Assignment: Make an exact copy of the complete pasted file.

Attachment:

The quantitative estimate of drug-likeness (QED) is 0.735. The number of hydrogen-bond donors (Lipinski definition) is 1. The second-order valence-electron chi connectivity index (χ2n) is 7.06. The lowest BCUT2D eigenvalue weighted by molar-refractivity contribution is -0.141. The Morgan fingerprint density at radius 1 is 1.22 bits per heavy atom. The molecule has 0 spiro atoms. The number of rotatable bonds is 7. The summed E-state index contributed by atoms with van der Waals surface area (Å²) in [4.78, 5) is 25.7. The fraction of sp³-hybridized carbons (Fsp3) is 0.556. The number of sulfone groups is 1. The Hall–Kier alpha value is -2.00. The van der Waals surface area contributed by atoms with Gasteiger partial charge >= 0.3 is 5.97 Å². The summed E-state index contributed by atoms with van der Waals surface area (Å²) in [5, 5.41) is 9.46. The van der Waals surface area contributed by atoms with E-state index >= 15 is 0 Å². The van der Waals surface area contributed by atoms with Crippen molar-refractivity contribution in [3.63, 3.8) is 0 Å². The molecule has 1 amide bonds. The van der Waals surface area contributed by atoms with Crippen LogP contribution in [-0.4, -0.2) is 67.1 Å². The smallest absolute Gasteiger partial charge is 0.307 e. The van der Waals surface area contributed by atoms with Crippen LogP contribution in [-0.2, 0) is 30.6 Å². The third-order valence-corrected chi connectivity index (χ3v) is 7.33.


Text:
The quantitative estimate of drug-likeness (QED) is 0.735. The number of hydrogen-bond donors (Lipinski definition) is 1. The second-order valence-electron chi connectivity index (χ2n) is 7.06. The lowest BCUT2D eigenvalue weighted by molar-refractivity contribution is -0.141. The Morgan fingerprint density at radius 1 is 1.22 bits per heavy atom. The molecule has 0 spiro atoms. The number of rotatable bonds is 7. The summed E-state index contributed by atoms with van der Waals surface area (Å²) in [4.78, 5) is 25.7. The fraction of sp³-hybridized carbons (Fsp3) is 0.556. The number of sulfone groups is 1. The Hall–Kier alpha value is -2.00. The van der Waals surface area contributed by atoms with Gasteiger partial charge >= 0.3 is 5.97 Å². The summed E-state index contributed by atoms with van der Waals surface area (Å²) in [5, 5.41) is 9.46. The van der Waals surface area contributed by atoms with E-state index >= 15 is 0 Å². The van der Waals surface area contributed by atoms with Crippen molar-refractivity contribution in [3.63, 3.8) is 0 Å². The molecule has 1 amide bonds. The van der Waals surface area contributed by atoms with Crippen LogP contribution in [-0.4, -0.2) is 67.1 Å². The smallest absolute Gasteiger partial charge is 0.307 e. The van der Waals surface area contributed by atoms with Crippen LogP contribution in [-0.2, 0) is 30.6 Å². The third-order valence-corrected chi connectivity index (χ3v) is 7.33.